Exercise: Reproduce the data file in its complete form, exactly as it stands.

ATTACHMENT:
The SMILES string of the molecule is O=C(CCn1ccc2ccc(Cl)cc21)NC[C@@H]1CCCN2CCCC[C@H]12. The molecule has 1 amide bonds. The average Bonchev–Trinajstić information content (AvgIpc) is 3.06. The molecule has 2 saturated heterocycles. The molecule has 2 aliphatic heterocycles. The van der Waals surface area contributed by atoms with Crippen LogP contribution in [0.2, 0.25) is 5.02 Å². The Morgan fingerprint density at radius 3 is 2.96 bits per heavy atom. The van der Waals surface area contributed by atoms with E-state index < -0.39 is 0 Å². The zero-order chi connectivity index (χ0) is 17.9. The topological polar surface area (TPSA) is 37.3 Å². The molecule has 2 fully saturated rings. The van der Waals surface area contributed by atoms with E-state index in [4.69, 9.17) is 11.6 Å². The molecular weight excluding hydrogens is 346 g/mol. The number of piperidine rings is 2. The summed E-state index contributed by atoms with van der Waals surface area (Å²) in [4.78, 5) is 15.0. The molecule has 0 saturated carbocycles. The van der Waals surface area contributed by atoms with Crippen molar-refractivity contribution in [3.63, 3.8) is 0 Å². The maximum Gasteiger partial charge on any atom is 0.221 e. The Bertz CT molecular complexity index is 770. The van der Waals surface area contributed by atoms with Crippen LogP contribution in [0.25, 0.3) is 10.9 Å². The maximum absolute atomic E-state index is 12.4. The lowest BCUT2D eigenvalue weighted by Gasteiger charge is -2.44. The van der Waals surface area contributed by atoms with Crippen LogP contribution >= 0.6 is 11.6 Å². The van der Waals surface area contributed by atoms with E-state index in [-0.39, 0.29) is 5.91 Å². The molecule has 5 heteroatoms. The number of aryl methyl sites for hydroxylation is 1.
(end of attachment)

The SMILES string of the molecule is O=C(CCn1ccc2ccc(Cl)cc21)NC[C@@H]1CCCN2CCCC[C@H]12. The molecule has 1 amide bonds. The average Bonchev–Trinajstić information content (AvgIpc) is 3.06. The molecule has 2 saturated heterocycles. The molecule has 2 aliphatic heterocycles. The van der Waals surface area contributed by atoms with Crippen LogP contribution in [0.2, 0.25) is 5.02 Å². The Morgan fingerprint density at radius 3 is 2.96 bits per heavy atom. The van der Waals surface area contributed by atoms with E-state index < -0.39 is 0 Å². The zero-order chi connectivity index (χ0) is 17.9. The topological polar surface area (TPSA) is 37.3 Å². The molecule has 2 fully saturated rings. The van der Waals surface area contributed by atoms with E-state index in [4.69, 9.17) is 11.6 Å². The molecular weight excluding hydrogens is 346 g/mol. The number of piperidine rings is 2. The summed E-state index contributed by atoms with van der Waals surface area (Å²) in [4.78, 5) is 15.0. The molecule has 0 saturated carbocycles. The van der Waals surface area contributed by atoms with Crippen molar-refractivity contribution in [3.63, 3.8) is 0 Å². The maximum Gasteiger partial charge on any atom is 0.221 e. The Bertz CT molecular complexity index is 770. The van der Waals surface area contributed by atoms with Crippen LogP contribution in [0.25, 0.3) is 10.9 Å². The maximum absolute atomic E-state index is 12.4. The lowest BCUT2D eigenvalue weighted by Gasteiger charge is -2.44. The van der Waals surface area contributed by atoms with Crippen LogP contribution >= 0.6 is 11.6 Å². The van der Waals surface area contributed by atoms with E-state index in [-0.39, 0.29) is 5.91 Å². The molecule has 5 heteroatoms. The number of aryl methyl sites for hydroxylation is 1.